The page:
Unexpected the unexpected

Kenny and I went to see The Hobbit: An Unexpected Journey today. I can see why it’s getting a mediocre 65% rating at rottentomatoes.com. Not that I (or Kenny) would call it mediocre, just that I can see why a fair fraction of the critics wouldn’t like it.

In fact, it’s strange to me that so much money is being spent making three movies that don’t look like they’re aimed at much of an audience. That may seem an odd statement given how well The Lord of the Rings did, and how well The Hobbit is doing so far, but I’m wondering how well the trilogy will do in the end. The thing is, this is a very odd kind of movie, almost seemingly calculated to fail to appeal to most viewers.

The pace is very different from that of The Lord of the Rings, and from that of most modern Hollywood blockbusters. As one might guess, knowing that instead of three movies made from a three-volume, six-book tome, The Hobbit will be three movies made from a single, not particularly long or dense book. (Supplemented by other writings of Tolkien’s, of course.) The result isn’t going to satisfy most action-and-adventure moviegoers. Watching The Hobbit is not so much like seeing a Hollywood movie as seeing a novel in visual form. It has a novel’s pace.

So, for example, there’s a good deal of narrated backstory before Gandalf ever arrives at Bilbo’s door; and then when the dwarves arrive, the unexpected party and subsequent discussion are shown at great length… complete with two dwarf songs. I wasn’t timing it but I’d guess we’re about 45 minutes into the movie before Bilbo even leaves the Shire.

None of which bothered me at all; I didn’t feel like it was dragging, just that it was moving at a more deliberate pace. But then, I like reading novels.

On the other hand I’m not particularly a purist with regard to Tolkien, or much of anything else. So Jackson’s deviations from the story as told by Tolkien didn’t bother me, either. I thought they were reasonably true to Tolkien’s vision while making the story better suited to the medium. In fact, I thought The Hobbit had fewer (though not zero) moments that seemed drastically out of place than any of the Lord of the Rings movies did.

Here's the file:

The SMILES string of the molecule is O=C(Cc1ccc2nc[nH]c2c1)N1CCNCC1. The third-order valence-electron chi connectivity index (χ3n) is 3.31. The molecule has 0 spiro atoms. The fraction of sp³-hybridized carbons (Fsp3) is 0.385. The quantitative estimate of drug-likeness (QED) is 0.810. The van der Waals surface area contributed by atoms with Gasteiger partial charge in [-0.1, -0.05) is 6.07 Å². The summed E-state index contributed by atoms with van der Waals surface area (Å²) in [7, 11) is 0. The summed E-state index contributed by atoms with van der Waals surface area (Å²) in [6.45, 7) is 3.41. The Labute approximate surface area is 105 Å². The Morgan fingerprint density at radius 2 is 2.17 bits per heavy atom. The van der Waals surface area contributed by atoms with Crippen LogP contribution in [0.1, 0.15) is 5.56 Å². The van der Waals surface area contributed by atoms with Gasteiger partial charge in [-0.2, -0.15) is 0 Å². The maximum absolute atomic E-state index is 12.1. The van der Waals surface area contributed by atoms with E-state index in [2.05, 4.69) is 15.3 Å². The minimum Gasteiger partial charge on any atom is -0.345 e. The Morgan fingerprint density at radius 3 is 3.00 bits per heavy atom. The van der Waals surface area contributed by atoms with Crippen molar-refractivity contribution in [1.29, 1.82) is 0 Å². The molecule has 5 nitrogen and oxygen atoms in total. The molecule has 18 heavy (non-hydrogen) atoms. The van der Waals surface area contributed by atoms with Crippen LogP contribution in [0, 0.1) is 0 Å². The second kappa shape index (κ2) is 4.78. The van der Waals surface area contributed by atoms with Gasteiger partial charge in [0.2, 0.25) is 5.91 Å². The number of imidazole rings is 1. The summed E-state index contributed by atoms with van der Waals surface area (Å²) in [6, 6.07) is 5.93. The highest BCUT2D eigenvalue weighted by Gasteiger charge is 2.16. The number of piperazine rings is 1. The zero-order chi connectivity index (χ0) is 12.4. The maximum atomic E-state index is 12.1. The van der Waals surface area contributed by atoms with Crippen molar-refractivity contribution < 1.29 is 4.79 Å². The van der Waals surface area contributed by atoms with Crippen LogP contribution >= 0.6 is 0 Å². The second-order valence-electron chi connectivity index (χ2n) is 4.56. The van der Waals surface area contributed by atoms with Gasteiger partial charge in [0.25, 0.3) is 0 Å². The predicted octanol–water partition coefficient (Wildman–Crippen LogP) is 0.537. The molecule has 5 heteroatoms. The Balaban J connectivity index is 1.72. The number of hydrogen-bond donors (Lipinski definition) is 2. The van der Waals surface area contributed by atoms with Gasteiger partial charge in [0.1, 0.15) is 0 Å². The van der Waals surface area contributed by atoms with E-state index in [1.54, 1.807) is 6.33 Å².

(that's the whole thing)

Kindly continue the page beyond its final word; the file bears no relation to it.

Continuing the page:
So I expect these movies to annoy people who don’t like reading novels, and some people who like reading Tolkien perhaps a little too much. As neither of the above, I enjoyed An Unexpected Journey quite a lot.

Oh, and then there are those people who are annoyed by 3D and by HFR (High Frame Rate), two technologies with very vocal critics. But again, not me. I actually like 3D, as long as it’s done with reasonable care and not too much depth-for-depth’s-sake. There were a few places the 3D was too obtrusive but for the most part I thought it worked well. As for HFR, I didn’t consciously notice it at all. Certainly I didn’t think there was anything wrong-looking about the film that could be attributed to HFR. Nor, on the other hand, could I identify any way in which HFR noticeably enhanced the viewing.

Well, that was a lot of paragraphs about pacing, purism, and technology. I suppose I should say more about the content of the movie, like how Martin Freeman worked really well for me as Bilbo, or how Jackson’s vision of Thorin was completely different from mine but I’m willing to go along, or how I’d be willing to give several of my right arms for a house like Bag End (but with higher ceilings), or how I liked Elrond better here than in The Lord of the Rings because he was being much less of a pompous ass, or how I’m not sure whether I’m going to end up liking what Jackson did with Radagast or not, but I’m willing to wait and see, or… well.

I don’t like giving the mainstream movie industry much of my money. I have too many issues with how they operate. But I’m glad I saw this one in the theaters, and I’ll be there for the other two.

 

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